Can continuous delivery succeed without management support?
Last wednesday the first meetup of the Continuous Delivery Think Tank was held at Xebia offices in Hilversum. The goal of the Think Tank is to gather people that want to implement continuous delivery in their organisation, to help each other using the collective brainpower of the group. In this first session we explored what the first steps should be when you want to successfully introduce continuous delivery into your organisation. The level of experience varied widely across the participants (from doing 1000s of deployments per day to just starting to explore the possibilities), so there was something to learn and share for everybody. This lead to lively discussion and by using the 6 Thinking Hats method we ensured that the question was approached from different viewpoints. The conclusion was that trust and cooperation are key and although this can start small, it does have to spread across the organisation to be really successful.
So how did we get to this summary? Michiel kicked of the session by explaining his vision on Continuous Delivery (it is a prerequisite in order to get new functionality into production faster, cheaper and with higher quality) and ended with the statement:
In order to start with Continuous Delivery one must first convince management that Continuous Delivery is the way to go. A grassroots approach is doomed to fail.
Grumping and mumbling amongst the participants……. Instead of diving heads first into a heated debate, Mark took control and guided the discussion using the 6 Thinking Hats approach. Everybody was invited to give feedback on this statement from different perspectives, but we did it one “hat” at a time:
- Red hat: What are you feelings, hunches about the statement?
- White hat: What are the facts?
- Yellow hat: What are the positive aspects?
- Black hat: Caution and critical thinking
- Green hat: creativity, what are alternatives and new ideas?
- Blue hat: manages the Thinking process, basically Marks hat?
Most people felt (red) it would be nice if management would be backing the idea from the start, but did not think it was realistic to just start with this. The general consensus was that although management would have to buy in at some point to really implement it successfully throughout the organisation, most felt that starting small and showing results was the best approach to get buy in. The term guerrilla tactics was used more than once.
Then we collected some facts (white) in the group. Of the 17 participants 3 had successfully implemented continuous delivery by first having convinced management. 4 did the grassroots approach and the rest did not start of had not yet finished a successful implementation. No fails were mentioned.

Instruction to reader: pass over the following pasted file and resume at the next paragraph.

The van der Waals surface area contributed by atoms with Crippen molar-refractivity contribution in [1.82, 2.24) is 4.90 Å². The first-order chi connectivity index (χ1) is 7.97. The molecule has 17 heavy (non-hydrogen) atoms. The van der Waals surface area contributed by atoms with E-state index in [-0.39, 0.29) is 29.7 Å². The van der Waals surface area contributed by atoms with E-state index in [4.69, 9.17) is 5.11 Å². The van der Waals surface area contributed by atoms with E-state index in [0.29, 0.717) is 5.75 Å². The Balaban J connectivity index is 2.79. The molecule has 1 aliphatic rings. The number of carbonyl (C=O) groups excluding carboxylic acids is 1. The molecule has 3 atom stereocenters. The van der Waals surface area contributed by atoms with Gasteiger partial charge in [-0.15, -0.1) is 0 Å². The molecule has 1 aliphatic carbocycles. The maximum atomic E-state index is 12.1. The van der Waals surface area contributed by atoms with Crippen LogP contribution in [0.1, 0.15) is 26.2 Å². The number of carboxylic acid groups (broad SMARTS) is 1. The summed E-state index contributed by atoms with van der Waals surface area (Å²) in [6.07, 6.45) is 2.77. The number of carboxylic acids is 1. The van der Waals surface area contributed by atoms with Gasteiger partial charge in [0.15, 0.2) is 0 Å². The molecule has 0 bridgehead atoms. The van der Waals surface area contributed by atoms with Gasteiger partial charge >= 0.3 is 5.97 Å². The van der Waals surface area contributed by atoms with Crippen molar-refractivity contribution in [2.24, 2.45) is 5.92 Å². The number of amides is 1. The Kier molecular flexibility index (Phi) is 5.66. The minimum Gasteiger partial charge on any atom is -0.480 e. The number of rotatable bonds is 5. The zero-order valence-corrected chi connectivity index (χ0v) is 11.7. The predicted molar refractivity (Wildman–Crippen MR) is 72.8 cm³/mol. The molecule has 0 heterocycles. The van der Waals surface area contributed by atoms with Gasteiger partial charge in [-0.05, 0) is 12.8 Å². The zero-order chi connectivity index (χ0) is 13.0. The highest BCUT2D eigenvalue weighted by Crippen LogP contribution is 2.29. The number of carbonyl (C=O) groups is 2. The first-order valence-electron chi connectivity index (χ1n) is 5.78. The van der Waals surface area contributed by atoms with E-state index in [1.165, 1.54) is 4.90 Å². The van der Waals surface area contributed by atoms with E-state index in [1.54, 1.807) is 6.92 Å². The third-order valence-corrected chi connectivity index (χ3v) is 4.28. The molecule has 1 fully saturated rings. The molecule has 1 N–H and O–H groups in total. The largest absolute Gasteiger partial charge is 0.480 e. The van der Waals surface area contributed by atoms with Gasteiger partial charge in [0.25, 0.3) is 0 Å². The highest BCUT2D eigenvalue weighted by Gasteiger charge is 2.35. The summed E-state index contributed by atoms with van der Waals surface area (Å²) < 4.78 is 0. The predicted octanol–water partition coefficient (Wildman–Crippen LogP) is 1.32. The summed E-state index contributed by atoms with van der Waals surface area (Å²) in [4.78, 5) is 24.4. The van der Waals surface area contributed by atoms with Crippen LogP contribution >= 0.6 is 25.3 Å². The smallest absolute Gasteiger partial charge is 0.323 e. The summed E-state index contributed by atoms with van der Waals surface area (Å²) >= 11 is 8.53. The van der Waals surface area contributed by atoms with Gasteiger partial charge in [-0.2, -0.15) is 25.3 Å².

Quickly putting on the yellow hat, which was quite challenging for some people to not mention black counter arguments at the same time 😉 The positive aspects of having management on board from the start are focus/priority by the whole organisation, less struggle to get things moving, easier access to budgets, higher chance for success, continuous delivery requires organisational changes and having management on board makes these changes easier to realise and the earlier the better.
The black hat took us to the dark side, why is the above statement completely stupid? Convincing management can be hard, an energy drain and some of them only focus on short term goals. The was serious fear that management could start to micromanage the initiative and one of the foundations for doing continuous delivery (as explained by Michiel) is having an Agile organisation. Micro management could frustrate the whole initiative. Another challenge is building a business case and express the advantages in $$$.
Then we left the dark side behind us and tried be creative (green), what else could we do to make it a success? Visiting other organisations to learn from their experiences (both good and bad) is vey valuable. Everybody also agreed that having continuous delivery pipeline in place would bring back the fun to work and eliminate lots of the current (often painful) handovers and transitions. Projects can focus on the functionally they need to deliver and rely on the continuous delivery pipeline to to get it into production. Although is not easy to express in money, these are aspect that should be stressed introducing people into the concepts of continuous delivery.
In the wrap-up one of the participants emphasised that road to success is to embark on this journey together, trust and cooperation are the two mandatory ingredients that summarised it. You can start small (with just support of one level of management), but cooperation with the rest of the organisation is required to make this a success and you’ll need to get everybody on board. In that sense there is a parallel with the introduction of agile in organisation. You can start bottom-up or top-down, but in the end everybody needs to buy into the idea to make it a success for the organisation as a whole.
We have some interesting subjects lined up as output from this first session, so join the Continuous Delivery Think Tank group and come and participate in a next session.